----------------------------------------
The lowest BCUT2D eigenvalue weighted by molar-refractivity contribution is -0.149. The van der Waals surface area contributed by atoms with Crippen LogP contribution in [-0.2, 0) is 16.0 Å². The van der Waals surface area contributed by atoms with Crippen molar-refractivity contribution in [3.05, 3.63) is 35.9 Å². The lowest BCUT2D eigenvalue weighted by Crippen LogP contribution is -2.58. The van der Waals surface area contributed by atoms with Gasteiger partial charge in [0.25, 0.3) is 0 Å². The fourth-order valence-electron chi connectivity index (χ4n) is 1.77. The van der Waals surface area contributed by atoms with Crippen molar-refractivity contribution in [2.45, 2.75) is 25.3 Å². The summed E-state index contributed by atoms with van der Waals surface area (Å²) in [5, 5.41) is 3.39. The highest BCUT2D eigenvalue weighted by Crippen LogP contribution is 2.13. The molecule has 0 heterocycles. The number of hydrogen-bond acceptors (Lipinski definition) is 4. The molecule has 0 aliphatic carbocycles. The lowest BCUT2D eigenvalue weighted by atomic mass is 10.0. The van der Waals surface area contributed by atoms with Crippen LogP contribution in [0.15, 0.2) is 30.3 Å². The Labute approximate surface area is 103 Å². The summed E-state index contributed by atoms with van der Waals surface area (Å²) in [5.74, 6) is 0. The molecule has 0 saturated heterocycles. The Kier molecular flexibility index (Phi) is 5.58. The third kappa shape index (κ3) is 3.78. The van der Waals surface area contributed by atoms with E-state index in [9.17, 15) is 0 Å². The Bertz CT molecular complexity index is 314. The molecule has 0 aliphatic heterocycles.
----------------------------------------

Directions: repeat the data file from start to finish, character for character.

The lowest BCUT2D eigenvalue weighted by molar-refractivity contribution is -0.149. The van der Waals surface area contributed by atoms with Crippen LogP contribution in [-0.2, 0) is 16.0 Å². The van der Waals surface area contributed by atoms with Crippen molar-refractivity contribution in [3.05, 3.63) is 35.9 Å². The lowest BCUT2D eigenvalue weighted by Crippen LogP contribution is -2.58. The van der Waals surface area contributed by atoms with Gasteiger partial charge in [0.25, 0.3) is 0 Å². The fourth-order valence-electron chi connectivity index (χ4n) is 1.77. The van der Waals surface area contributed by atoms with Crippen molar-refractivity contribution in [2.45, 2.75) is 25.3 Å². The summed E-state index contributed by atoms with van der Waals surface area (Å²) in [5, 5.41) is 3.39. The highest BCUT2D eigenvalue weighted by Crippen LogP contribution is 2.13. The molecule has 0 heterocycles. The number of hydrogen-bond acceptors (Lipinski definition) is 4. The molecule has 0 aliphatic carbocycles. The lowest BCUT2D eigenvalue weighted by atomic mass is 10.0. The van der Waals surface area contributed by atoms with Crippen LogP contribution in [0.15, 0.2) is 30.3 Å². The Labute approximate surface area is 103 Å². The summed E-state index contributed by atoms with van der Waals surface area (Å²) in [5.74, 6) is 0. The molecule has 0 saturated heterocycles. The Kier molecular flexibility index (Phi) is 5.58. The third kappa shape index (κ3) is 3.78. The van der Waals surface area contributed by atoms with E-state index in [9.17, 15) is 0 Å². The Bertz CT molecular complexity index is 314. The molecule has 0 aliphatic heterocycles.